The murine melanoma cell line B16-F10 was obtained from the laboratory of Dr. Lars French, University Hospital of Geneva, in 2000 and maintained by serial in vitro passages from cryopreserved stocks in DMEM supplemented with 1% HEPES, 1% streptopenicillin, and 10% FCS. The human Me290 and Me275 melanoma cell lines were established at the Ludwig Institute for Cancer Research, Lausanne branch in 1996 to 1997 from metastases excised from patients LAU50 and LAU203. They have been maintained since then by serial in vitro culture passages, from a master cell bank stock preserved at −110°C (23). Cells were not authenticated in the past year. Cells were cultured for approximately 3 to 4 weeks in RPMI-1640 (Eurobio) supplemented with 10% heat-inactivated fetal bovine serum (Eurobio), 2 mmol/L L-glutamine, 100 U/mL penicillin, 100 μg/mL streptomycin, 0.01 M HEPES buffer and 1 mmol/L sodium pyruvate (Eurobio) and were regularly tested for Mycoplasma contamination by PCR. Cells were grown until 75% confluency and passaged using trypsin/1× EDTA (Eurobio), washed with PBS and resuspended in supplemented RPMI-1640. Human PBMCs were cultured in RPMI, supplemented with 8% heat-inactivated pooled human serum, in the presence of 20 U/mL rhIL2 (Proleukin, Roche). Cells were grown at 37°C in a humidified incubator under 5% CO2. When indicated, D-kynurenine (diluted in HCl), L-tryptophan, C-adenosine (Cado), 1-methyl-L-Tryptophan, and ZM241385 (all diluted in DMSO and from Sigma-Aldrich) were added at the indicated concentrations. For the evaluation of cytokine production, cells were stimulated with 1 μg/mL PMA plus 0.5 μg/mL ionomycin (P1585 and I9657, respectively from Sigma-Aldrich), in the presence of brefeldinA (B6542, Sigma-Aldrich) for 3 hours prior to intracellular staining.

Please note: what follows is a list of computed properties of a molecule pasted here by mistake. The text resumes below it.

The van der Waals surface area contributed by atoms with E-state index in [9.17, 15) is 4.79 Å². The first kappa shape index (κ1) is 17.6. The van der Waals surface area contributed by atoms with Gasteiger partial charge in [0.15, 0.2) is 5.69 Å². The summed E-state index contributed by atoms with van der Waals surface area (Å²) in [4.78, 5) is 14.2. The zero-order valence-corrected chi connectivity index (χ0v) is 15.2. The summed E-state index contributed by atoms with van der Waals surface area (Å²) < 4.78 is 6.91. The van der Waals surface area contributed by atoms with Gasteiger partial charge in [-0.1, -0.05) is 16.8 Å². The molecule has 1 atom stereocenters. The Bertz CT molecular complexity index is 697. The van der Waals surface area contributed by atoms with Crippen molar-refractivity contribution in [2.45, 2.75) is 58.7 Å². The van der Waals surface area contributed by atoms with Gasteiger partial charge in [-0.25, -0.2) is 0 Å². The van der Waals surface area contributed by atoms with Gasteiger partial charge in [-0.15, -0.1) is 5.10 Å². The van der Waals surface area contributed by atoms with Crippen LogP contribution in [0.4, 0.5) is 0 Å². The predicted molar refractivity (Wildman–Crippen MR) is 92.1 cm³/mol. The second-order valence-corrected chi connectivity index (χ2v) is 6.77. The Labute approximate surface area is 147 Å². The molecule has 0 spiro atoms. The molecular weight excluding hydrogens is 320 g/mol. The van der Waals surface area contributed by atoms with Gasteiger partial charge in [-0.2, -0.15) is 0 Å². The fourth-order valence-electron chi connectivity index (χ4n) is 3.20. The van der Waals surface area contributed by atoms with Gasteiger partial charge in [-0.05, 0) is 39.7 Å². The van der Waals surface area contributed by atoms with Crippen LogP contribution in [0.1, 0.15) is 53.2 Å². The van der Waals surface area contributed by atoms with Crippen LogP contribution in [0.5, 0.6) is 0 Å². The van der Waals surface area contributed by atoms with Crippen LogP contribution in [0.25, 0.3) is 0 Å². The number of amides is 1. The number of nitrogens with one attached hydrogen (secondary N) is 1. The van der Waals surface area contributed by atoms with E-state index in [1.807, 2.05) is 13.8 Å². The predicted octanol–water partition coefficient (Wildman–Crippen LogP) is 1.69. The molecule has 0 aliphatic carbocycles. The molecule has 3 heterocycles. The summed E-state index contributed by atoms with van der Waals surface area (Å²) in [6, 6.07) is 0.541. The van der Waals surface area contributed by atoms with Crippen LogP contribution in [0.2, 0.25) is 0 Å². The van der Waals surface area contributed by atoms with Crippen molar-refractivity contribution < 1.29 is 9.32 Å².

Generation of an IDO-expressing melanoma cell line
Human IDO-1 (UniProt P14902) was cloned in a pMSGV retroviral vector downstream of the blasticidin resistance gene followed by a P2A element. Viral particles were produced by mixing in 250 μL of Optimem medium (Life Technologies) pMSGV (1.25 μg) and packaging plasmids pMD.gagpol (1.25 μg) and pMD.G (1.25 μg, VSV-G envelope protein) with 7.5 μL of MIRUS reagent (Mirus Bio LLC). After 20 minutes at room temperature, the mix was added slowly to 1 million of 293T cells. After 48 hours, 5 mL of virus-containing supernatant was collected and added to Me275 melanoma cells at 50% of confluency in 25 mm2 flasks. The following day, the virus was removed, and blasticidin (15205, Sigma-Aldrich) was added to the culture medium at a concentration of 500 μg/mL until selection of a pure population of cells expressing IDO was established. IDO expression and function were determined, respectively, by flow cytometry staining using an anti-IDO antibody (clone 2E2, BioLegend) and by Erhlich test (Sigma-Aldrich) following the manufacturer's instruction.
Cutaneous melanoma model in C57BL/6 mice